We know that video games can be very addictive, or generally time consuming, but for a group of parents Fortnite is the equivalent of heroin.
The most famous battle royale in the world, which in the meantime has become an all-round brand with all kinds of gadgets, has always been the center of attention.
Also thanks to the continuous collaborations that Fortnite manages to obtain, not least the one with The Witcher, which have made the Epic Games title ever more popular.
Especially among the young and very young, so much so that the company has thought of introducing a specific account designed to protect younger players.
But that didn’t stop a group of parents who, in 2019, sued Fortnite because it was equated to heroin.
Like a real addiction, even though WHO has declared recently that video games are actually the opposite, for which they started a legal fight with Epic Games.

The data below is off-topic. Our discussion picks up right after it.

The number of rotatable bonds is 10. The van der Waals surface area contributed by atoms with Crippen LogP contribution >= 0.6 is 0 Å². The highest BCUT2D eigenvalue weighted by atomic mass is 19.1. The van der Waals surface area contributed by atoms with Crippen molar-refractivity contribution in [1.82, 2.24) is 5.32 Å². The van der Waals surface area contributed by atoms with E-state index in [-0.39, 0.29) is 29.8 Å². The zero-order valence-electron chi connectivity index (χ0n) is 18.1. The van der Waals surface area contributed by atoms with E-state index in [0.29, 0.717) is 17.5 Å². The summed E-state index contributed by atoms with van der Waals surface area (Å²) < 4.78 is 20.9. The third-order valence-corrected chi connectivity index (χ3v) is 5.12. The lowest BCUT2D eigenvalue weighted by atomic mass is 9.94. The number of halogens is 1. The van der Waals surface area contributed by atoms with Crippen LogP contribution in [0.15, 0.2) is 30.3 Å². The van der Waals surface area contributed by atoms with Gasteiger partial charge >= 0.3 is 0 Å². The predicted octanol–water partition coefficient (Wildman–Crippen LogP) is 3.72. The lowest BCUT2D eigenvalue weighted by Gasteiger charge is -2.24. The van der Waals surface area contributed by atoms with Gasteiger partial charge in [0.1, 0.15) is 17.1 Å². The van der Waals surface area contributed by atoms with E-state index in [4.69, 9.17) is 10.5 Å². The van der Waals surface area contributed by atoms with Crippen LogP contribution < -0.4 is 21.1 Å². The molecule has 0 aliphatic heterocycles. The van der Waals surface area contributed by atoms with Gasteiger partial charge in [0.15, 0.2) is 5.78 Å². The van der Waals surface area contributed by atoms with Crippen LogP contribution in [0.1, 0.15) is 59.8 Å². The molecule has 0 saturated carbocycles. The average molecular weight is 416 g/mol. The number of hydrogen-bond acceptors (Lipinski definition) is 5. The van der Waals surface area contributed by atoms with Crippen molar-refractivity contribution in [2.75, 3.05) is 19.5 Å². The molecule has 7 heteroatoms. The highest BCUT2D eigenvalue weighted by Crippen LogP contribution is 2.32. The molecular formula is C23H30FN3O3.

A legal path which, as reported by PC Gamer, has been deemed suitable and is continuing.
In 2019, Canadian law firm Calex Legal sought approval to file a class action lawsuit against Epic Games on behalf of parents who claimed their children were addicted to Fortnite. As CTV News reported, a Quebec judge has now authorized the class action, which means the lawsuit can proceed.
The law firm said in its filing that Fortnite addiction “is similar to cocaine addiction,” citing a 2018 story in which a British behavioral specialist claimed that Fortnite “is like heroin”.
Many experts were involved in the lawsuit, as well as many case studies of young and very young players who would have been harmed by Epic Games’ battle royale.
The legal action also takes advantage of the pre-Covid WHO position, which at the time coined the “video game disorder”. Position changed, as mentioned above, after the advent of the lockdowns and the related psychological repercussions.
The class action approval is just the beginning of the process, but it’s a big step forward, as the judge said the parents involved now “have a defensible case to make.”
And to think that there are those who claim that playing video games is the equivalent of a thousand abs, absurdly.
If nothing else, it’s true that video games infuriate us, as demonstrated by a study that also divided up game types, platforms and player profiles.